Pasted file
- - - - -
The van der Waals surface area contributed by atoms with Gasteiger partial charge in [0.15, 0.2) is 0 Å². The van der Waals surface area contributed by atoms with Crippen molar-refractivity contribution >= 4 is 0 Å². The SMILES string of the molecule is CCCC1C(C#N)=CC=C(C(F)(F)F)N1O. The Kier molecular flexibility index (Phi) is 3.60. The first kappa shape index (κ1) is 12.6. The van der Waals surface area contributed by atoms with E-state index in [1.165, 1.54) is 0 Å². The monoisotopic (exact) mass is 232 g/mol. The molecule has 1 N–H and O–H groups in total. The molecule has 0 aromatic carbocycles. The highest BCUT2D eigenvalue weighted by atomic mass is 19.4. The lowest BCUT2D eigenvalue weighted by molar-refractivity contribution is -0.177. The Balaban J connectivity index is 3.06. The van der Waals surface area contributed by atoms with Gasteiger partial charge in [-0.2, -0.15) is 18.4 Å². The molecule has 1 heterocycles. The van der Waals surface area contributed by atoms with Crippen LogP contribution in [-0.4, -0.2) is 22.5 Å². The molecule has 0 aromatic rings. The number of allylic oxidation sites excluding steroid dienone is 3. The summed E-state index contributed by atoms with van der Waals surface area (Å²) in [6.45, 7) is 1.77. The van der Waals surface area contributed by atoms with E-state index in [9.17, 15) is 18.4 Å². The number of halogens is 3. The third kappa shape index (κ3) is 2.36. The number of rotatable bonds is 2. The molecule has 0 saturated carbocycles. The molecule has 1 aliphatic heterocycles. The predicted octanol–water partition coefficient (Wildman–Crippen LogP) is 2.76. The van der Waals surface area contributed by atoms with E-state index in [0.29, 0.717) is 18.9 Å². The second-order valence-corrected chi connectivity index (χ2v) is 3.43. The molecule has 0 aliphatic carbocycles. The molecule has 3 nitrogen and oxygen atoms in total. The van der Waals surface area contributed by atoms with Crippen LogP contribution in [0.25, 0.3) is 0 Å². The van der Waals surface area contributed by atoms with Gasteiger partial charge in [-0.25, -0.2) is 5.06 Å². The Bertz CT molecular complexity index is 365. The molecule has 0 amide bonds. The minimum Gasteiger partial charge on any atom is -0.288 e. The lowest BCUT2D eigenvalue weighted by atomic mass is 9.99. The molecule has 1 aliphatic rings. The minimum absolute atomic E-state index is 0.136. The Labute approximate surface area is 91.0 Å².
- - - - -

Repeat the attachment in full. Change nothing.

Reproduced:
The van der Waals surface area contributed by atoms with Gasteiger partial charge in [0.15, 0.2) is 0 Å². The van der Waals surface area contributed by atoms with Crippen molar-refractivity contribution >= 4 is 0 Å². The SMILES string of the molecule is CCCC1C(C#N)=CC=C(C(F)(F)F)N1O. The Kier molecular flexibility index (Phi) is 3.60. The first kappa shape index (κ1) is 12.6. The van der Waals surface area contributed by atoms with E-state index in [1.165, 1.54) is 0 Å². The monoisotopic (exact) mass is 232 g/mol. The molecule has 1 N–H and O–H groups in total. The molecule has 0 aromatic carbocycles. The highest BCUT2D eigenvalue weighted by atomic mass is 19.4. The lowest BCUT2D eigenvalue weighted by molar-refractivity contribution is -0.177. The Balaban J connectivity index is 3.06. The van der Waals surface area contributed by atoms with Gasteiger partial charge in [-0.2, -0.15) is 18.4 Å². The molecule has 1 heterocycles. The van der Waals surface area contributed by atoms with Crippen LogP contribution in [-0.4, -0.2) is 22.5 Å². The molecule has 0 aromatic rings. The number of allylic oxidation sites excluding steroid dienone is 3. The summed E-state index contributed by atoms with van der Waals surface area (Å²) in [6.45, 7) is 1.77. The van der Waals surface area contributed by atoms with E-state index in [9.17, 15) is 18.4 Å². The number of halogens is 3. The third kappa shape index (κ3) is 2.36. The number of rotatable bonds is 2. The molecule has 0 saturated carbocycles. The molecule has 1 aliphatic heterocycles. The predicted octanol–water partition coefficient (Wildman–Crippen LogP) is 2.76. The van der Waals surface area contributed by atoms with E-state index in [0.29, 0.717) is 18.9 Å². The second-order valence-corrected chi connectivity index (χ2v) is 3.43. The molecule has 0 aliphatic carbocycles. The molecule has 3 nitrogen and oxygen atoms in total. The van der Waals surface area contributed by atoms with Crippen LogP contribution in [0.25, 0.3) is 0 Å². The van der Waals surface area contributed by atoms with Gasteiger partial charge in [-0.25, -0.2) is 5.06 Å². The Bertz CT molecular complexity index is 365. The molecule has 0 amide bonds. The minimum Gasteiger partial charge on any atom is -0.288 e. The lowest BCUT2D eigenvalue weighted by atomic mass is 9.99. The molecule has 1 aliphatic rings. The minimum absolute atomic E-state index is 0.136. The Labute approximate surface area is 91.0 Å².